This spring I published a new parents reading list, covering lots of newborn and infant topics. But what about those of us raising bigger kids? Here are a few books I find useful and interesting (affiliate links):

The Self-Driven Child: The Science and Sense of Giving Your Kids More Control Over Their Lives

This book goes why beyond addressing self-motivation: anxiety, brain science, parent-child connect, and more. I love how I got to a lot of the strategies from the starting point of Yoga philosophy and these authors got there from science. Good stuff.

Playful Parenting: An Exciting New Approach to Raising Children That Will Help You Nurture Close Connections, Solve Behavior Problems, and Encourage Confidence

The title is pretty comprehensive. Written from the point of view of a child therapist.

The Whole-Brain Child: 12 Revolutionary Strategies to Nurture Your Child’s Developing Mind

If you were a Brain Rules for Baby kind of reader with your newborn (or even if you weren’t), this book keeps going and explores your child’s brain development and how you can work with, rather than against, them. Given that studies have shown American parents consistently overestimate their child’s capacity for self control and emotional maturity and the cultural message we get about behavior are often not age appropriate at all, this is a good antidote to all that. I’ve been told that the same authors’ No Drama Discipline, companion manual with more how-tos, and The Yes Brain Child, about growth mindset, are also good, but I haven’t gotten to them yet (yes, I own both).

Untangled: Guiding Teenage Girls Through the Seven Transitions into Adulthood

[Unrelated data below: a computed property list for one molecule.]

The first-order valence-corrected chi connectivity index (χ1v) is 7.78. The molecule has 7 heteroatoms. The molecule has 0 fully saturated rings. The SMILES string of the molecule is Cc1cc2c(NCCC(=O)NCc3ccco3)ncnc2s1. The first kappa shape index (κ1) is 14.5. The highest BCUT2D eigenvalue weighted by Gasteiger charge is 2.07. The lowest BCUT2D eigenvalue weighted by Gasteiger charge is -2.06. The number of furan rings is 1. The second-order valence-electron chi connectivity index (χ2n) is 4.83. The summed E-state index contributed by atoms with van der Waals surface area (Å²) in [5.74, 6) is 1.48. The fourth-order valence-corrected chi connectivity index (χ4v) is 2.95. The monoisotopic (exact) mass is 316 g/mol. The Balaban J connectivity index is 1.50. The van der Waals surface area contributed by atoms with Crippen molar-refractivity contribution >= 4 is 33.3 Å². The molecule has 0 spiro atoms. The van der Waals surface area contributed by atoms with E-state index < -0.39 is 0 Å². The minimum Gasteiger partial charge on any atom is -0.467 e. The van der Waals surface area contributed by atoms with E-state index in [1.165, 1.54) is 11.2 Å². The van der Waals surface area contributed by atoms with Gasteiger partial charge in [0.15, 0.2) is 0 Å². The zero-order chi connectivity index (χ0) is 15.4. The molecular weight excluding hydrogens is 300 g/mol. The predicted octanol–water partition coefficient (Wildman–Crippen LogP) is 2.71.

For those of us approaching (or in the thick) of girls in adolescence, this is a good read. It’s more storytelling than how-to manual, but offers interesting insights in to teenage girl social, emotional, and intellectual development as well as the pressures they face.

Nurture Shock: New Thinking About Children

This one isn’t so much a parenting technique book but an interesting read about assumptions we make while raising children – sibling behavior, the effect of behavior lessons, how we talk with our kids about race and difference and what happens when we don’t . . .

The Myth of the Spoiled Child: Challenging the Conventional Wisdom about Children and Parenting

No doubt you’ve heard that the current generation of kids is the worst behaved, least grateful, least competent ever and that the future is uncertain if we turn the world over to them. Kohn makes the case that grownups have been saying that since Plato, among other things. Though not a practical advice manual, it’s a very interesting read.

Are these books going to solve all your parenting problems? No, probably not. Remember, I don’t think there’s an easy secret solution to raising kids, but they might provide some insights into yourself and your child’s development, give you some ideas on how to approach parenting, and make you feel less alone in this task of guiding small people into adulthood.

Bonus: Great Blogs and Online Resources

Aha! Parenting – Lead author Dr. Laura Markham also has several books but the blog posts are always interesting too.

Elevating Child Care – I really enjoy how Janet Lansbury’s core value of respect for the child shines through her work. It’s a very different perspective than the control focus of so much parenting advice.

For folks who prefer a different style of learning or feel like they need a lot of guidance, perhaps an online course or coaching is more your speed:

Positive Parenting Solutions – Author and parent educator Amy McCready has books, blogs, online courses and coaching offerings for parents. She even has a free webinar with useful tips if you want to get a sense of her philosophy and takes of her program.

 

Got a recommendation? Feel free to leave one in the comments.

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Amazon Affiliate Link Disclaimer: Breathing Space is a participant in the Amazon Services LLC Associates Program, an affiliate advertising program designed to provide a means for sites to earn advertising fees by advertising and linking to amazon.com

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